Music in Rimouski | The Canadian Encyclopedia


Music in Rimouski

City situated on the south shore of the St Lawrence River, 300 kilometres east of Quebec City. The name, meaning 'moose sanctuary,' comes from the Micmac language.

Rimouski, Que

Rimouski, Que. City situated on the south shore of the St Lawrence River, 300 kilometres east of Quebec City. The name, meaning 'moose sanctuary,' comes from the Micmac language. It was initially settled at the end of the 17th century by several families; in 1717 the first resident priest, the Parisian Philippe-Pierre Sauvenier de Chopin, arrived. The first stone church was built in 1824. The founding of the parish of St-Germain de Rimouski dates from 1829, and that of the city from 1835. At first known as a manufacturing centre, Rimouski today is a regional metropolis which had a population of 35,000 in 1991.

At first the musical life of Rimouski centred around the teaching establishments. In the seminary, founded in 1864, music studies were promoted from an early date. In 1874, La Société musical de Saint-Cécile introduced instrumental studies. The Schola cantorum started its musical activities in 1911; in 1915 a small orchestra was organized to accompany it. Those closely associated with the musical life of the seminary were Mgr Alphonse Fortin (1899-1971), organist, professor, and composer of the Briève [sic] histoire de l'Alma Mater for chorus and orchestra, on a text by Canon Fortunat Charron, the abbés Antoine Perreault, director of the orchestra and chorus, Raoul Roy, conductor of the children's choir, Charles Morin, conductor of the Harmonie Ste-Cécile, Auguste Lavoie, instructor of piano and organ, as well as Georges Beaulieu, who for many years co-ordinated all artistic activities. In 1976 the present hall, formerly the auditorium of the seminary, was named after him.

The Ursulines taught music from the time they set up their convent school at Rimouski (1906) until their convent became the University of Quebec (1970). The pioneers of music teaching were Mother Marie-de-Jésus, and Mother Marie du Sacré-Coeur, director of the music department from 1914 to 1938. Diplomas were granted initially by the Dominion College, later replaced by the AMQ, and, from 1938, were awarded by the music school of Laval University. By the end of the 1960s, 125 students were studying piano, violin, organ and guitar.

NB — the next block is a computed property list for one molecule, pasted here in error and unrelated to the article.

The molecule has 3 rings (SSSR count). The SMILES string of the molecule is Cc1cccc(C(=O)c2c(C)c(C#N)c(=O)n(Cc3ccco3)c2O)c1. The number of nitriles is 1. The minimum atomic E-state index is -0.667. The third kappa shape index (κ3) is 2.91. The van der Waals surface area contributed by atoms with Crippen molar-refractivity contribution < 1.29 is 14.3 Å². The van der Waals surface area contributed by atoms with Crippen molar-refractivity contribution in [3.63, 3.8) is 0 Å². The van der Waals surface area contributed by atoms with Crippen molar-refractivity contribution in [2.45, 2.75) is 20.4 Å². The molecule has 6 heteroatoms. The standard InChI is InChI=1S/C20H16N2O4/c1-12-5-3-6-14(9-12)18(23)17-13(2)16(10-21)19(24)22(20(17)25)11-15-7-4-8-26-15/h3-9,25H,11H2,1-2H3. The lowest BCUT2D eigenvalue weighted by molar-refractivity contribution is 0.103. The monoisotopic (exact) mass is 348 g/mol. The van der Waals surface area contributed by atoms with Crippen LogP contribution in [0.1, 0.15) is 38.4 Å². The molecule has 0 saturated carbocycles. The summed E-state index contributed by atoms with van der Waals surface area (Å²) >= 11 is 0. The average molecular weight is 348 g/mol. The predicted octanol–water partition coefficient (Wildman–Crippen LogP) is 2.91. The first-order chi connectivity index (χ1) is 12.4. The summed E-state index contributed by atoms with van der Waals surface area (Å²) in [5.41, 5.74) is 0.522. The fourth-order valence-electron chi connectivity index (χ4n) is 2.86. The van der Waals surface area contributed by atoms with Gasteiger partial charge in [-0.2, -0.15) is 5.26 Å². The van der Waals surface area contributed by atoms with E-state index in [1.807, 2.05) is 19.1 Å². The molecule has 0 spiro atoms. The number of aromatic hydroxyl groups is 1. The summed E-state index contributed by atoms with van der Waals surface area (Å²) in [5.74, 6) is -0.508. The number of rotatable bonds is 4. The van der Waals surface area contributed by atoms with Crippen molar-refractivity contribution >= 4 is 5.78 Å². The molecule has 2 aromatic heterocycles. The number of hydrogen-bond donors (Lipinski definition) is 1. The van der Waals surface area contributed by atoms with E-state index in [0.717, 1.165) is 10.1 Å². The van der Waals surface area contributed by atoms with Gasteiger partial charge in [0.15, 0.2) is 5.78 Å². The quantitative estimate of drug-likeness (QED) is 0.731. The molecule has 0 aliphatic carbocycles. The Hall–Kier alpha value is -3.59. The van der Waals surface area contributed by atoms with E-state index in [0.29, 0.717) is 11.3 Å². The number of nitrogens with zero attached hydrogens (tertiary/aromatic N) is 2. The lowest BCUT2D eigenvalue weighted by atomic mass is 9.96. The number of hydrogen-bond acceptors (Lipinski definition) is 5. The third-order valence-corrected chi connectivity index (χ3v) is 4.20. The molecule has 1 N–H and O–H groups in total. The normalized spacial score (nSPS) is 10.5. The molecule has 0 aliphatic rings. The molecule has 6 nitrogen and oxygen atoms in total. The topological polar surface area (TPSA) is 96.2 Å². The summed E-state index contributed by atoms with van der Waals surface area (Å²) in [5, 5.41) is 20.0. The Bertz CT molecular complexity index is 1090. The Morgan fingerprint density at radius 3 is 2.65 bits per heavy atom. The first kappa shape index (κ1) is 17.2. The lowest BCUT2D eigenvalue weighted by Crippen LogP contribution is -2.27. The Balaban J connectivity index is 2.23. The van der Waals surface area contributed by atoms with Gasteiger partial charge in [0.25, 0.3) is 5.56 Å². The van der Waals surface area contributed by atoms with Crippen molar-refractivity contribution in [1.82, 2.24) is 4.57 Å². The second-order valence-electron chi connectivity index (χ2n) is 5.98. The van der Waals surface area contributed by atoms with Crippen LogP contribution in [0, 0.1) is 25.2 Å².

The Order of the Sisters of Notre-Dame du St-Rosaire, founded in Rimouski in 1875 by Élisabeth Turgeon, of Beaumont, Que, at the request of Mgr Jean Langevin, started offering musical instruction ca 1935 under the direction of Sister Victoire Perrault. In 1960 their affiliation with the AMQ for organ and piano instruction was replaced by one with the Extension Department of Laval U; the violin as been taucht according to the Létourneau method. Sister Pauline Carron has taught numerous pianists and organists who have distinguished themselves in the Quebec and Canadian Music Competitions, and who have pursued advanced musical studies in Canada and abroad.

From 1920 many artists have performed in the seminary's auditorium, including Marcel and Yvonne Hubert, Clara Haskil, Edwin Bélanger, Omer Létourneau, Paul-Émile Corbeil, Arthur LeBlanc, Raoul Jobin and André Mathieu. The Société des concerts was affiliated with the Community Concerts; Leonard Warren, celebrated baritone of the Metropolitan Opera, gave its first concert. Between 1941 and 1969 the Société gave 111 recitals, not including those given by the seminary, the JMC (YMC, beginning in 1956), and the Québec.SO

Rimouski is noted for the quality of its organs. The original organ of the cathedral of St-Germain was built in 1875 by Samuel Russell Warren, and restored in 1886 by Ernest Desmarais. In 1921 the firm of Casavant Frères installed a new organ with 62 stops spread over 4 manuals and a set of foot pedals; the organ was inaugurated in a concert of sacred music given by Joseph Bonnet. The present organ, restored by the firm of Guilbault-Thérien in 1979, is particularly suited to the performance of French music. It is installed in the sanctuary and has 63 stops, including bombard, trumpet and clarion, operated by manuals and a set of pedals. Jean-Guy Proulx became the organist in 1969. The organ in the church of St-Pius X was built in 1969 by Casavant. It has 21 stops distributed over 2 manuals and a set of pedals. In 1991, Les Amis de l'orgue de Rimouski (1971-) had already presented 106 concerts on the principal organs of the city.

The Conservatoire de Rimouski began operations in 1973. The University of Quebec has an archival department in which the folklore of the region is featured. The radio station CJBR was inaugurated in 1937; until 1941 its director was Paul-Émile Corbeil. The city also hosts an annual summer jazz festival.

Among those musicians born in Rimouski or in the region, reference should be made to Geneviève Albert-Paradis, Josée April, Danny and Nancy Bélisle, Gaston Brisson, Josée and Martin Caron, Marc D'Anjou, Marcelle Deschênes, Danielle Dubé, Patricia, Carmen, and Suzanne Fournier, André Laplante, Jean Lapointe, Stéphane Lemelin, Richard Raymond, Gilles Rioux, Joseph Rouleau, Chantal Roussel, Germain Saint-Pierre, and Marie-Claude Sirois.

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